The NFL season is very nearly over, and the last chance to prevent the Patriots from winning yet another Super Bowl is just around the corner. But first comes a weekend without competitive NFL action, when the only football on the schedule — besides an exhibition game that no one cares about — is the Senior Bowl. That means that this weekend will mark the beginning of NFL draft season, or, as it will soon come to be known, Josh Allen argument season.
Allen has emerged as the most polarizing prospect in the 2018 draft class. On the same day that ESPN’s Mel Kiper slotted Allen as his top overall pick in a mock draft, Pro Football Focus’s Steve Palazzolo didn’t even project Allen being taken in the first round. Allen is either a strong-armed, mobile gunslinger with all the potential in the world, or a mediocre, inaccurate passer who won’t be able to overcome his drawbacks. It just depends on which draftnik you ask.
The Wyoming senior doesn’t just have one of the strongest arms in this upcoming draft — he has one of the strongest arms in recent draft history. He can flick the football downfield without engaging his lower body at all:
Not always pretty, but he does make some plays down the field. pic.twitter.com/fxICfYEyTf— Marcus Mosher (@Marcus_Mosher) January 11, 2018
He can make textbook NFL throws, like this out route:
And he’s mobile enough to keep plays alive and make magic happen:
Josh Allen is insane. Drops a dime while rolling out, just before he gets to the sideline. pic.twitter.com/Pd1vmlPlQB— Ty Wurth (@WurthDraft) December 5, 2016
But at Wyoming those moments often amounted to just that — moments. In his two seasons as the starter in Laramie, Allen was a monument to inconsistency. All too often, he missed wide-open targets:
I mean, wide open:
OH.MY.GOD. what the hell is this?— Ryan McCrystal (@Ryan_McCrystal) January 19, 2018
Is it too harsh to remove Josh Allen from a draft board based on this throw alone? pic.twitter.com/4Vgj7OYJ5Y
This type of eye-popping inaccuracy was reflected in Allen’s overall stats. In his final season, he completed only 56.3 percent of his passes for 16 touchdowns, six interceptions, and just 6.7 yards per attempt. Though no one should scout quarterbacks by looking at box scores alone, Allen’s passer rating (127.8) and adjusted QBR (52.6) last season were lower than those of Josh Rosen, Sam Darnold, Baker Mayfield, Lamar Jackson, Mason Rudolph, and Luke Falk — the other quarterbacks in the 2018 draft class who are projected to be taken in the first few rounds. His accuracy has been an issue, even in Senior Bowl practices:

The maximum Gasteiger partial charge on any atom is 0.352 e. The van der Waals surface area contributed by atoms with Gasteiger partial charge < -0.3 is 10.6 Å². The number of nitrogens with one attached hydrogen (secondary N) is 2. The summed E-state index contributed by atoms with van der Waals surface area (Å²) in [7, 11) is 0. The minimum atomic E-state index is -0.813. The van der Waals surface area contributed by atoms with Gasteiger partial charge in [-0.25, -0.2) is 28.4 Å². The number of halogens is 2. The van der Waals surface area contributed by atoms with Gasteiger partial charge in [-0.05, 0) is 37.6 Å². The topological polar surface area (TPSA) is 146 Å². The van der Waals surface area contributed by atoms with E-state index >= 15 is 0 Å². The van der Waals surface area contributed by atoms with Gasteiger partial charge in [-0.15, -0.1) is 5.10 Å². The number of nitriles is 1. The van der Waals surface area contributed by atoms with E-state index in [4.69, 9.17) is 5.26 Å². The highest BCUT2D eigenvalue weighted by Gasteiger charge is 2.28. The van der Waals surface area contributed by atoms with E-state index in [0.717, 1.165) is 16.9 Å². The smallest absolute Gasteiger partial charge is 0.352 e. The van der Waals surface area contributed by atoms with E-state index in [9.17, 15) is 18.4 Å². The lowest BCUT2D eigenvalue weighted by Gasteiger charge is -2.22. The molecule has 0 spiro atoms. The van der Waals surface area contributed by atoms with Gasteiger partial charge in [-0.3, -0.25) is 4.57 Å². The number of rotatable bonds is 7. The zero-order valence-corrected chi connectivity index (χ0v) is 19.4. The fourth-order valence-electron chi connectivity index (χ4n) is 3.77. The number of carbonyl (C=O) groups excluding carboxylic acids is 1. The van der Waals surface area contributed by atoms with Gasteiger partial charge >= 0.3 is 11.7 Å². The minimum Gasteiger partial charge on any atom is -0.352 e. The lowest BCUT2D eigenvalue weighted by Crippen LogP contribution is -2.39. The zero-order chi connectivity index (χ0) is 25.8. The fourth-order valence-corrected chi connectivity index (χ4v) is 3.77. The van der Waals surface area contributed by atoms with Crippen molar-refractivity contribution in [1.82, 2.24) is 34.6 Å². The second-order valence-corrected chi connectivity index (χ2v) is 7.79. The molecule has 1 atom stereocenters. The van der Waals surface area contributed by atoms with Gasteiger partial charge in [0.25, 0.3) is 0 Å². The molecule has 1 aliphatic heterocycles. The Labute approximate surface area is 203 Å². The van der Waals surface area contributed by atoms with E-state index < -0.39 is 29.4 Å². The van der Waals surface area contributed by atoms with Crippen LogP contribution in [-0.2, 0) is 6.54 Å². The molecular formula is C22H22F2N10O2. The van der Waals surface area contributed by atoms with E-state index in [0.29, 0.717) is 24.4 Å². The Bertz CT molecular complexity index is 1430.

#Wyoming’s Josh Allen has definitely had some bad misses against air.— Charles Robinson (@CharlesRobinson) January 23, 2018
But as Allen told Cleveland’s 92.3 The Fan this week, “stats are for losers.” The one thing Allen doesn’t lack, after his cannon for an arm, is confidence. He continued: “While at Wyoming, we won games and I definitely think that’s how quarterbacks are judged in the NFL.” Allen went 16–9 in his last two seasons at Wyoming and didn’t win a single game of much importance. But the dude’s Senior Bowl press tour has been a delight.
In that same interview, Allen said he has “qualities that Aaron Rodgers has,” and that at Wyoming, “I had to put everybody on my back.” He compared his gunslinger mentality to Brett Favre’s and said he wants “to be the guy that turns around the Cleveland Browns.”
That last quote was in response to a question every quarterback in the draft will be asked over the next few months, as Cleveland holds the first and fourth picks in 2018. Allen’s answer wouldn’t be a story, except that the Browns just completed the worst two-year stretch in NFL history and retained the head coach who yanked rookie quarterback DeShone Kizer in and out of the lineup and questioned whether his then-21-year-old passer “will ever get it.” How the top quarterback prospects feel about the Browns will be particularly scrutinized since Rosen implied in December that he may not want to play in Cleveland, saying that he’d “rather be a lower pick at the right team than higher at the wrong team.”
Rosen may very well emerge as a safer and higher pick than Allen, though it’s hard to make sense of a crowded quarterback field with the draft still so far out. But right now, no one other than Mayfield can match Allen’s fearlessness. He’ll have a chance to prove himself on the field at Saturday’s Senior Bowl — then it will be off to the combine, pro days, and a million other opportunities to deliver more ear-popping quotes touting his own abilities and self-confidence before April’s draft. I can’t wait.